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Monday, December 12, 2005

Schwarz on THT

Alan Schwarz wrote a nice piece in The New York Times that gave prominent mention to The Hardball Times and one of our fearless leaders Dave Studeman. What I love about the article is that it illustrates how much disparity there still exists between many baseball insiders subjective valuations of players and what performance analysis would indicate.

"When taken seriously, and asked to assess the victory value of the players they acquired during the industry's annual swap meet, the answers usually sounded like the one Minnesota manager Ron Gardenhire gave when he spoke about his new speedy second baseman, Luis Castillo.

'He's worth 15 wins, potentially,' Gardenhire said of Castillo, a .293 lifetime hitter acquired from the Florida Marlins. 'We lost 30 one-run games last year. With Luis' ability to get on base, steal bases, score runs and play defense, a guy like that can make a difference in at least half those one-run games going the other way.'"

Of course those who are familiar with Win Shares know that 15 wins would be the equivalent to 45 Win Shares, a total that Luis Castillo has never and will never approach. Albert Pujols led the majors in WS with 38 last season with Derrek Lee and Alex Rodriguez tied for second at 37. Last season Castillo totalled 17 WS and as Schwarz points out, that doesn't take into account the Win Shares that any replacement level second baseman would contribute.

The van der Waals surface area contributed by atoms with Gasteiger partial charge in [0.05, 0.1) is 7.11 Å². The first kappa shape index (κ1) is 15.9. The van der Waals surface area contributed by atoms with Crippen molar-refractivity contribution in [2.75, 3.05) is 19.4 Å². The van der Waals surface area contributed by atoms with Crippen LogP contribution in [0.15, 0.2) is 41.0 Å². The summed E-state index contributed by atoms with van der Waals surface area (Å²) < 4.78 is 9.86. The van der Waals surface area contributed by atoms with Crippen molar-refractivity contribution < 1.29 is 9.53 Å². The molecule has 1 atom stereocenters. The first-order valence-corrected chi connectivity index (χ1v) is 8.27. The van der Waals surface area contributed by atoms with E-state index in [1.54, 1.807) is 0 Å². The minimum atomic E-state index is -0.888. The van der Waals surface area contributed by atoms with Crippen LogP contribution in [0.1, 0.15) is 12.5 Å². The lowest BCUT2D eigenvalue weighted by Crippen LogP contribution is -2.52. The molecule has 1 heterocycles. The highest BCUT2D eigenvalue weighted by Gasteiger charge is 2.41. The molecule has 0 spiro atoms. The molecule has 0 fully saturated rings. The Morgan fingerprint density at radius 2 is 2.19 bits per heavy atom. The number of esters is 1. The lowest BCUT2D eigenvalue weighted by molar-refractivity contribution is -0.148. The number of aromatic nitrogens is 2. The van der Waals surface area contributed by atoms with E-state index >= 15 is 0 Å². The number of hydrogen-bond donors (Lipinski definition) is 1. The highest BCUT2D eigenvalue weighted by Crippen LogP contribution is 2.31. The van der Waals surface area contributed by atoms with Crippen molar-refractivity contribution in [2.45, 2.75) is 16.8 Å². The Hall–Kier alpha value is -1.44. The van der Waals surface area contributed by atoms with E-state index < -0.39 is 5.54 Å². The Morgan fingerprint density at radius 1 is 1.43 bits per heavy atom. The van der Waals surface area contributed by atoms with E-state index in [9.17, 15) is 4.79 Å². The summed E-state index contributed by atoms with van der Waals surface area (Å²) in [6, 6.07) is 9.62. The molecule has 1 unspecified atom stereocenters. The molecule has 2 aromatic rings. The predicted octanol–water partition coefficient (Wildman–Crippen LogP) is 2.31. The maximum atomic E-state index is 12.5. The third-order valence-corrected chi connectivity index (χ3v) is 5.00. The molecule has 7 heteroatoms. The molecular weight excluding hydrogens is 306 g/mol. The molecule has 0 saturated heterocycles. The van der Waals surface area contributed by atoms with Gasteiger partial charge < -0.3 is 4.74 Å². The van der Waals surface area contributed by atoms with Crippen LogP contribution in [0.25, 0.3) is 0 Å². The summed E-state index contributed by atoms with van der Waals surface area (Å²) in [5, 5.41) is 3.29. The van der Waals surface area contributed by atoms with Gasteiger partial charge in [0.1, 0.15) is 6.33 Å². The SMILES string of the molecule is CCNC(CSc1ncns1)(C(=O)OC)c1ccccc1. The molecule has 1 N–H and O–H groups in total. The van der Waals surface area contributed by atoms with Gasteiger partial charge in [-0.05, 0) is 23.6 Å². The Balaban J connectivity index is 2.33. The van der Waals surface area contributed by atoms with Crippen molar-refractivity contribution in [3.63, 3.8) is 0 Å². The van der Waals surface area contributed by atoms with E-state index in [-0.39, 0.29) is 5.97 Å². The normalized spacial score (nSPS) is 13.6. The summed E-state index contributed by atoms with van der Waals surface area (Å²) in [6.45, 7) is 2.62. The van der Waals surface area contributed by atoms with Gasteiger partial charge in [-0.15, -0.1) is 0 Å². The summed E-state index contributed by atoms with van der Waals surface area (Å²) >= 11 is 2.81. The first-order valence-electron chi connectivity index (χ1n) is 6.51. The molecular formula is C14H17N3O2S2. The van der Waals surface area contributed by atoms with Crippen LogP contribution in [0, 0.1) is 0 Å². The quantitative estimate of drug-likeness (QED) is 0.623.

It's interesting that the White Sox, a team that you wouldn't think would use performance analysis, use a more analytical approach and estimate that the Jim Thome for Aaron Rowand trade will net them 15 runs (+20 for Thome and -5 for Rowand) or 1.5 wins using the standard 10 runs per win estimate.

1 comment:

birtelcom said...

It was great to see the NYT citing THT. One quibble though: I wouldn't use THT's Win Shares Above Bench to estimate a team's likely range of improvement from a free agent signing, as Schwarz does. It seems to me more appropriate to compare the free agent's raw Win Shares to the raw Win Shares of the actual player or players the free agent will be replacing. After all, many free agents are replacing starters with their own significant Win Share totals, not a generic bench-level or replacement-level player. Using the bench-level assumption, for this particular purpose, will thus result in continuing overexpectation of free agent-based improvement. Quibble aside, though, it was a pleasure to see Win Shares taken seriously in the mainstream press.